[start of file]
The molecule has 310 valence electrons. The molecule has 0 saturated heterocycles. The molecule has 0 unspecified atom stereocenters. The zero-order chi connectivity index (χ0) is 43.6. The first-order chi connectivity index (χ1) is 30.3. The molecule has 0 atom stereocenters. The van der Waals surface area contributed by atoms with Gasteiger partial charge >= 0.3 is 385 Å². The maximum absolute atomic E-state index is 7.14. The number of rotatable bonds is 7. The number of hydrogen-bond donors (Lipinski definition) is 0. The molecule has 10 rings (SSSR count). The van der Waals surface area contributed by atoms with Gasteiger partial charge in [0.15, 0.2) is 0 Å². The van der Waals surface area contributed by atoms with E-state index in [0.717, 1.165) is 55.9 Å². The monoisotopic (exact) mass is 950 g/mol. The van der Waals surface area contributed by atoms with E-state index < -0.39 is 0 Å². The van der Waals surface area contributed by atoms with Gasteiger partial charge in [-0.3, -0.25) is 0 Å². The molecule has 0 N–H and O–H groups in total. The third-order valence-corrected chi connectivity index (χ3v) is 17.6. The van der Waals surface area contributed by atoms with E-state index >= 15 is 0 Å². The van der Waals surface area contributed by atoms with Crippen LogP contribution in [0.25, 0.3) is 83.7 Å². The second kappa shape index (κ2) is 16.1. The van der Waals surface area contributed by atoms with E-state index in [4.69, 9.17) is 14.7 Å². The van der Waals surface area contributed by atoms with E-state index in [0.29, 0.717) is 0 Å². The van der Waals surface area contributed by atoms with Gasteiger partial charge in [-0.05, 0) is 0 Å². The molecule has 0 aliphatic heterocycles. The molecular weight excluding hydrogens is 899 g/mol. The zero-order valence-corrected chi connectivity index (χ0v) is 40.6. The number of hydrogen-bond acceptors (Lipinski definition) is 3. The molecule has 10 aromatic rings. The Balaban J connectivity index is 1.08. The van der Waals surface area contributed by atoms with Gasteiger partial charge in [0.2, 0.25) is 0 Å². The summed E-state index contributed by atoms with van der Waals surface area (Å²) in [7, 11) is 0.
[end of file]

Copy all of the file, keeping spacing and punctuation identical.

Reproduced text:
The molecule has 310 valence electrons. The molecule has 0 saturated heterocycles. The molecule has 0 unspecified atom stereocenters. The zero-order chi connectivity index (χ0) is 43.6. The first-order chi connectivity index (χ1) is 30.3. The molecule has 0 atom stereocenters. The van der Waals surface area contributed by atoms with Gasteiger partial charge >= 0.3 is 385 Å². The maximum absolute atomic E-state index is 7.14. The number of rotatable bonds is 7. The number of hydrogen-bond donors (Lipinski definition) is 0. The molecule has 10 rings (SSSR count). The van der Waals surface area contributed by atoms with Gasteiger partial charge in [0.15, 0.2) is 0 Å². The van der Waals surface area contributed by atoms with E-state index in [0.717, 1.165) is 55.9 Å². The monoisotopic (exact) mass is 950 g/mol. The van der Waals surface area contributed by atoms with E-state index < -0.39 is 0 Å². The van der Waals surface area contributed by atoms with Gasteiger partial charge in [-0.3, -0.25) is 0 Å². The molecule has 0 N–H and O–H groups in total. The third-order valence-corrected chi connectivity index (χ3v) is 17.6. The van der Waals surface area contributed by atoms with E-state index >= 15 is 0 Å². The van der Waals surface area contributed by atoms with Crippen LogP contribution in [0.25, 0.3) is 83.7 Å². The second kappa shape index (κ2) is 16.1. The van der Waals surface area contributed by atoms with E-state index in [4.69, 9.17) is 14.7 Å². The van der Waals surface area contributed by atoms with E-state index in [0.29, 0.717) is 0 Å². The van der Waals surface area contributed by atoms with Gasteiger partial charge in [-0.05, 0) is 0 Å². The molecule has 0 aliphatic heterocycles. The molecular weight excluding hydrogens is 899 g/mol. The zero-order valence-corrected chi connectivity index (χ0v) is 40.6. The number of hydrogen-bond acceptors (Lipinski definition) is 3. The molecule has 10 aromatic rings. The Balaban J connectivity index is 1.08. The van der Waals surface area contributed by atoms with Gasteiger partial charge in [0.2, 0.25) is 0 Å². The summed E-state index contributed by atoms with van der Waals surface area (Å²) in [7, 11) is 0.